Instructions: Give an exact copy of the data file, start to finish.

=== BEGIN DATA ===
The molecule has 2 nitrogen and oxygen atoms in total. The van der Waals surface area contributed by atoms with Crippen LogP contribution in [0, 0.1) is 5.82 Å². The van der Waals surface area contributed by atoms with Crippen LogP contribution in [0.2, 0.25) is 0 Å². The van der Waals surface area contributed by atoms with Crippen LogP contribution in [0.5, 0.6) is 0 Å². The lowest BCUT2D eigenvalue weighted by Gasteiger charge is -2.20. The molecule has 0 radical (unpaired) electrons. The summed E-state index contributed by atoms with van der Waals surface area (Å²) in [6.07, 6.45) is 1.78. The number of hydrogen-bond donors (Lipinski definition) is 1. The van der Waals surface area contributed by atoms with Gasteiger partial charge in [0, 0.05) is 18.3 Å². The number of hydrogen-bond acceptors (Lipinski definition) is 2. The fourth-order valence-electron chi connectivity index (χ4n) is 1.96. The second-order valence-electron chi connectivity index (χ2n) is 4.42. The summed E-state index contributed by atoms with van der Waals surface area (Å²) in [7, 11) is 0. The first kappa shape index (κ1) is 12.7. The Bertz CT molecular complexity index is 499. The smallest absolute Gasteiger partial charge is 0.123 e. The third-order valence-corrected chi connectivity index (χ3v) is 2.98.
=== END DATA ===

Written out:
The molecule has 2 nitrogen and oxygen atoms in total. The van der Waals surface area contributed by atoms with Crippen LogP contribution in [0, 0.1) is 5.82 Å². The van der Waals surface area contributed by atoms with Crippen LogP contribution in [0.2, 0.25) is 0 Å². The van der Waals surface area contributed by atoms with Crippen LogP contribution in [0.5, 0.6) is 0 Å². The lowest BCUT2D eigenvalue weighted by Gasteiger charge is -2.20. The molecule has 0 radical (unpaired) electrons. The summed E-state index contributed by atoms with van der Waals surface area (Å²) in [6.07, 6.45) is 1.78. The number of hydrogen-bond donors (Lipinski definition) is 1. The van der Waals surface area contributed by atoms with Gasteiger partial charge in [0, 0.05) is 18.3 Å². The number of hydrogen-bond acceptors (Lipinski definition) is 2. The fourth-order valence-electron chi connectivity index (χ4n) is 1.96. The second-order valence-electron chi connectivity index (χ2n) is 4.42. The summed E-state index contributed by atoms with van der Waals surface area (Å²) in [7, 11) is 0. The first kappa shape index (κ1) is 12.7. The Bertz CT molecular complexity index is 499. The smallest absolute Gasteiger partial charge is 0.123 e. The third-order valence-corrected chi connectivity index (χ3v) is 2.98.